After that interview, he too was detained. Two weeks after his detention, thousands of outraged citizens took to the streets demanding his release and an end to their political and economic marginalization. The protests brought the entire Amhara State to a virtual standstill for months. The violent military crackdown that was launched to quell the “Amhara Protests” resulted in the deaths of hundreds of civilians. At a press conference in Addis Ababa last year, Ethiopian Prime Minister Hailemariam Desalegn conceded that 120 Amhara protesters were killed.

Amhara activists say the actual death toll is closer to 500. Among the most horrific bouts of violence in the region, a near 24-hour violent campaign on August 7, 2016 left 30 unarmed demonstrators dead in the state’s capital, Bahir Dar. The day before, seven people were similarly gunned down by security forces in Gonder. Nearly two years later, despite international calls for investigation into the disproportionate use of force against civilian protesters, nobody has been held accountable for the deaths of hundreds of Amhara demonstrators throughout 2016. Meanwhile, Amhara activists and leaders such as Colonel Zewdu and youth activist Nigist Yirga, remain behind bars on alleged terrorism charges.

The residents of Woldia protested throughout 2016 and their discontents where on full display when the ruling Amhara National Democratic Movement (ANDM) organized a town hall meeting days after the massacres in Bahir Dar and Gondar. The hall was mostly empty after locals elected to instead take part in city wide sit-in protests.

The outbreak of fresh protests on January 20 in Woldia is almost certainly a result of simmering tensions and growing resentment felt among residents because the repression across the region in recent years.

In a statement posted on Facebook, Amhara State Communications Affairs head Nigussu Tilahun said a “clash” between local youth and security forces have resulted in the loss of lives. He offered no details or casualty figures, but pledged to investigate and bring to justice those responsible for the killing of innocent people.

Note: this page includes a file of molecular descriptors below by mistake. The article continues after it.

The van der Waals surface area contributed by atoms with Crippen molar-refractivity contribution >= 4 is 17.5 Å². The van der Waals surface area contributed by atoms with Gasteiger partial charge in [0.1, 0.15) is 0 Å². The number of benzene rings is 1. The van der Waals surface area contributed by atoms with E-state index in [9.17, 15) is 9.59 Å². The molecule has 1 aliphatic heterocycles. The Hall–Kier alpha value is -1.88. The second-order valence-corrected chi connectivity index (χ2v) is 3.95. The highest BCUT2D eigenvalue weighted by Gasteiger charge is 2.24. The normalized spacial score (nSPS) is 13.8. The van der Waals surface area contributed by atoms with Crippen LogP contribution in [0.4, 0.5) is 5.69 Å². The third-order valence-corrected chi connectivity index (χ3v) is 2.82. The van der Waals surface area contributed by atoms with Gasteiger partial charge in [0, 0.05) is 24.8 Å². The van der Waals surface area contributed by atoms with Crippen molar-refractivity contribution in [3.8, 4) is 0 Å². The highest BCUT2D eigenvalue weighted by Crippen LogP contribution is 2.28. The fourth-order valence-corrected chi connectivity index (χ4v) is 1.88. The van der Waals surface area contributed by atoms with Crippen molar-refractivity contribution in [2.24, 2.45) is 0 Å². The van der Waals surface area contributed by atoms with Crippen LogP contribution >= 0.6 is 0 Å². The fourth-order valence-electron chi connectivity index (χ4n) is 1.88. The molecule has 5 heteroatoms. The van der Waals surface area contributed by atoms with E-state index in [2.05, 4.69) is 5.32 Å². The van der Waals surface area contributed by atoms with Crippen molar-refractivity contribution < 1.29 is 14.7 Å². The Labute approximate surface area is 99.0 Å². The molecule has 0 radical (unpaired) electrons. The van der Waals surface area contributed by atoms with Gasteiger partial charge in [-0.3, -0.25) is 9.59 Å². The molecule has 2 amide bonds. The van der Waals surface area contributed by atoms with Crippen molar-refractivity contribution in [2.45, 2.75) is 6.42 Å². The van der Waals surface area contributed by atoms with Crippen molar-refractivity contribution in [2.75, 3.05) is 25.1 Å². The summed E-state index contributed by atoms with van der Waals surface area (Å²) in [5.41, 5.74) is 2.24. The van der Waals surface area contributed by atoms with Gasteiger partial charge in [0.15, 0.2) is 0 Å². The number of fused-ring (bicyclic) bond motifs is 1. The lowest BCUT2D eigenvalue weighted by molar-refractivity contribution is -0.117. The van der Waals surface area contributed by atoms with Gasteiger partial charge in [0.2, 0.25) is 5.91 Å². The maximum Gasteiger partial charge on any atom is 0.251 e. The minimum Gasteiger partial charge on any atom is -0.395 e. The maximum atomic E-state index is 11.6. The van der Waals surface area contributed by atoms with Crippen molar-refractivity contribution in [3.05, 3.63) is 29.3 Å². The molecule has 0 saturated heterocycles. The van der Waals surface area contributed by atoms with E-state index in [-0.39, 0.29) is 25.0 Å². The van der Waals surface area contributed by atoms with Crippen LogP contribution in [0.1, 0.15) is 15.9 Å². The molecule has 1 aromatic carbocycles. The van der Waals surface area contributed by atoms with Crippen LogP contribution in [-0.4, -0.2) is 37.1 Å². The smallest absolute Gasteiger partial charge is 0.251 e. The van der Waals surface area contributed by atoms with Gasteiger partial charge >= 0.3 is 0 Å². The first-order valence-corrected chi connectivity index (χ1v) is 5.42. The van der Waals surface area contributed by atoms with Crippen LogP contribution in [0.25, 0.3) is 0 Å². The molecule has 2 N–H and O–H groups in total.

On Sunday, Amhara State President Gedu Andargachew made a surprise visit to Woldia and met with residents and community representatives. He stated that the responsibility of keeping the streets of Woldia safe wasn’t just that of security forces but also “requires the cooperation of everyone in society.” In a telephone interview with the State-run EBC, although he never explicitly strayed from the narrative of a “clash between security forces and festival goers,” he noted “in tragic incidents such as what happened (in Woldia on Saturday), the ones who often suffer the most are innocent civilians. The ringleaders who stay in the background and egg others on to commit acts of violence are rarely harmed.” It isn’t clear who he was referring to. Later, it was reported that everyone who was detained during the chaos was freed after Gedu personally intervened on behalf of their loved ones and community elders.

Meanwhile, Amare Goshu, police chief of the North Wollo zone that encompasses the Woldia municipality, gave a highly conflicting statement to EBC. He corroborated the claims that no more than seven had died in the incident, without pointing a finger at anyone. He then went on to declare that his men have regained control of the city and are working alongside religious and community leaders to address concerns of worried residents.

At the same time, he claimed that youths had laid siege to the city, rioting and damaging property, and that the local police was working to subdue those who sought to wreak havoc in the city.

Despite the deaths and destruction on the heels of a very important day in the Ethiopian Orthodox Christian calendar, there have been no public statements or messages of condolences by anyone affiliated to the Church’s governing body or the Patriarch Abune Mathias. No church officials have made themselves available for comment although victims were worshippers and its members who organized mass celebrations.

Ethiopian Prime Minister Hailemariam Desalegn is also yet to make a statement on the tragedy.



About the author

Zecharias Zelalem

Zecharias Zelalem is a writer and journalist tackling sports and politics. He's also a contributor for Addis Standard and Ethiosports.